Teach For America
Miyoko Patricelli ’10 is surrounded by the students she works with through the Teach for America program in Mississippi. Patricelli, from Eugene, Ore., graduated with a degree in sociology.
For Miyoko Patricelli ’10, it began with a handful of medical forms and a bewildered 19-year-old young man. She was a Whitman student volunteering at Walla Walla Helpline, and he was trying to obtain money for a doctor’s prescription he could not afford. As he struggled to write his own name and his own birthday, Patricelli knew she had to change something.
She wasted no time after her 2010 graduation, catapulting herself this fall into a full-time teaching position with underprivileged students in the Mississippi Delta. For the next two years, Patricelli will work as one of Teach for America’s (TFA) 8,200 corps members, who are placed in 39 regions around the country. TFA is a national organization that "aims to eliminate educational inequity" by harnessing the talents of recent college graduates in teaching positions in low-income public schools.
Of the 46,000 applicants nationwide, only 4,500 members were accepted to join TFA’s 2010 corps of teachers. Ten Whitman alumni were accepted this year, placing Whitman at No. 13 nationally among small colleges and universities to contribute graduating seniors to the program.
Nathan Fitzpatrick ’06, a Seattle-based manager for nonprofit alliances for TFA, coordinated the organization’s recruitment efforts at Whitman last year.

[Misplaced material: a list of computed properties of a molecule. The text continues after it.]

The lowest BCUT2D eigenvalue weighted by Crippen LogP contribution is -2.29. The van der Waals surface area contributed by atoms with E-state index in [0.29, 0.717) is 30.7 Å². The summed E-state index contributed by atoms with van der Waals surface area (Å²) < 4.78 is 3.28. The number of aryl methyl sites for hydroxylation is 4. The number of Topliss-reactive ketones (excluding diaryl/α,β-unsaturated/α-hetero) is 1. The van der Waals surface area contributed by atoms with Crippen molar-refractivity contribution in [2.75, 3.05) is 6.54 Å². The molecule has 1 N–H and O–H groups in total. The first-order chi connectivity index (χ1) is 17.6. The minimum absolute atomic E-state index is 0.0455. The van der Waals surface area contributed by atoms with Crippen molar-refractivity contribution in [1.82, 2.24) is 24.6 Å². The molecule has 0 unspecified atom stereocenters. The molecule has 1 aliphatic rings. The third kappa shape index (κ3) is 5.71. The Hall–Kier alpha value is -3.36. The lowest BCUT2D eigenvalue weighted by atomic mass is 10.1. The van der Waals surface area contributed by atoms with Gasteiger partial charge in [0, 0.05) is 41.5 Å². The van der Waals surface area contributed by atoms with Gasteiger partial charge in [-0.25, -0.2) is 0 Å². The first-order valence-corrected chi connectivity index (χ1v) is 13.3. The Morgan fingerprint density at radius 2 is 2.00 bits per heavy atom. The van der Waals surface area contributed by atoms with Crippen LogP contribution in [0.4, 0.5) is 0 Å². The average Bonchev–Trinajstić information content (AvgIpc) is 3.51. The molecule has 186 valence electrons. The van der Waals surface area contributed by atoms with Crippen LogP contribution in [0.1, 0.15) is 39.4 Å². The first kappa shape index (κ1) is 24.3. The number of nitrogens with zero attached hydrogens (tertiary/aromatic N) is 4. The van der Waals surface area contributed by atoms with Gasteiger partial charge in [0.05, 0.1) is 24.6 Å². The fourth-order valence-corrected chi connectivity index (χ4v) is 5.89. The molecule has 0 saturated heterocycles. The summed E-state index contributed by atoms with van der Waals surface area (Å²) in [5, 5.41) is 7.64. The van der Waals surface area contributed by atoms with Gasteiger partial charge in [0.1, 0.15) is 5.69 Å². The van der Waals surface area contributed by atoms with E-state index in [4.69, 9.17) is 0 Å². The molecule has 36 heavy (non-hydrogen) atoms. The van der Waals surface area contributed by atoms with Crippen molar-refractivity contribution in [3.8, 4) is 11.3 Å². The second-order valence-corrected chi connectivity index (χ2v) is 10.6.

"It felt fantastic to be back on campus," he said. "I was so impressed with how little things had changed in terms of Whitman’s amazing caliber of students."
TFA looks for seven key qualities in incoming teachers, most notably a demonstrated aptitude for leadership. But above all, Fitzpatrick said, the common theme among corps members is a spirit of activism. "We want people who believe that all children deserve an equal education; we want people who are willing to work hard for social justice."
For Connor Guy ’10, Teach for America was an ideal opportunity.
"I was looking for something in service. I wanted to give back," said Guy, who now teaches in a middle school in Las Vegas. He believes TFA is the "perfect post-grad plan for any Whitman student. It’s a chance to help others, receive a salary straight out of college and immediately put your college degree to use." And Guy strongly believes that Whitman’s academic intensity is the ideal preparation for the rigors of teaching.
"Whitman taught me to devote myself to my classes as much as I need to devote myself to my kids now," Guy said.
Patricelli agrees the TFA program is demanding but emphasizes how much it gives back to her and to her students.
"Teach for America is the most challenging adventure I have ever undertaken. It requires late nights and very early mornings, but when Phillip understands how to successfully perform horizontal stretches of functions by a factor of three, and when another of my students can repeatedly tell me that an expression is not simplified because there is a square root in the denominator — something she could not have told me an hour ago — it reaffirms why I’m a teacher," Patricelli said.
— Eleanor Ellis ’13